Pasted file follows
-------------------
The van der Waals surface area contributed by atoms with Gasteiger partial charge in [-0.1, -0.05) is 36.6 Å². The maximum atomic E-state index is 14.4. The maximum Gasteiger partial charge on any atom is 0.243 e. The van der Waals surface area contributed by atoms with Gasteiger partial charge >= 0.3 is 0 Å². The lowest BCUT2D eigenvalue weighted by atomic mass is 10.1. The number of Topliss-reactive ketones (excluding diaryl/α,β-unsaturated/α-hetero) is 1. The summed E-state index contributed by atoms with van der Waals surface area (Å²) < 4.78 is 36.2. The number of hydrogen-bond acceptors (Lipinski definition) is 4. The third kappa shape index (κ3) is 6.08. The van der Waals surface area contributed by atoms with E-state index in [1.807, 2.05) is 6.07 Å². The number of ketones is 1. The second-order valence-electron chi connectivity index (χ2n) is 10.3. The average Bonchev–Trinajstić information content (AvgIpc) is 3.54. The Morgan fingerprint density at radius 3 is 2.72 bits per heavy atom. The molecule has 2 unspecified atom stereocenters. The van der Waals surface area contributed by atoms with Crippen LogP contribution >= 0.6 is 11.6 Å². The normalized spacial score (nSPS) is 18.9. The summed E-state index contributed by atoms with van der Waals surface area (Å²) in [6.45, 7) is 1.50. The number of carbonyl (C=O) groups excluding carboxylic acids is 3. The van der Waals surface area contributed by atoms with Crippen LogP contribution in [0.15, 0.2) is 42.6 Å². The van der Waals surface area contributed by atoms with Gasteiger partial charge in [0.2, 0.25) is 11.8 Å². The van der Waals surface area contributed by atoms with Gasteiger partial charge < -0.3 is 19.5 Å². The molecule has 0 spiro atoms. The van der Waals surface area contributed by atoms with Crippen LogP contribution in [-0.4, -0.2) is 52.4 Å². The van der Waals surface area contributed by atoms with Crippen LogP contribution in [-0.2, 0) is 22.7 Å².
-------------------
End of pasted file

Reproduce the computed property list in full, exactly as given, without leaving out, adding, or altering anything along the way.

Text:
The van der Waals surface area contributed by atoms with Gasteiger partial charge in [-0.1, -0.05) is 36.6 Å². The maximum atomic E-state index is 14.4. The maximum Gasteiger partial charge on any atom is 0.243 e. The van der Waals surface area contributed by atoms with Gasteiger partial charge >= 0.3 is 0 Å². The lowest BCUT2D eigenvalue weighted by atomic mass is 10.1. The number of Topliss-reactive ketones (excluding diaryl/α,β-unsaturated/α-hetero) is 1. The summed E-state index contributed by atoms with van der Waals surface area (Å²) < 4.78 is 36.2. The number of hydrogen-bond acceptors (Lipinski definition) is 4. The third kappa shape index (κ3) is 6.08. The van der Waals surface area contributed by atoms with E-state index in [1.807, 2.05) is 6.07 Å². The number of ketones is 1. The second-order valence-electron chi connectivity index (χ2n) is 10.3. The average Bonchev–Trinajstić information content (AvgIpc) is 3.54. The Morgan fingerprint density at radius 3 is 2.72 bits per heavy atom. The molecule has 2 unspecified atom stereocenters. The van der Waals surface area contributed by atoms with Crippen LogP contribution >= 0.6 is 11.6 Å². The normalized spacial score (nSPS) is 18.9. The summed E-state index contributed by atoms with van der Waals surface area (Å²) in [6.45, 7) is 1.50. The number of carbonyl (C=O) groups excluding carboxylic acids is 3. The van der Waals surface area contributed by atoms with Crippen LogP contribution in [0.15, 0.2) is 42.6 Å². The van der Waals surface area contributed by atoms with Gasteiger partial charge in [0.2, 0.25) is 11.8 Å². The van der Waals surface area contributed by atoms with Gasteiger partial charge < -0.3 is 19.5 Å². The molecule has 0 spiro atoms. The van der Waals surface area contributed by atoms with Crippen LogP contribution in [-0.4, -0.2) is 52.4 Å². The van der Waals surface area contributed by atoms with Crippen LogP contribution in [-0.2, 0) is 22.7 Å².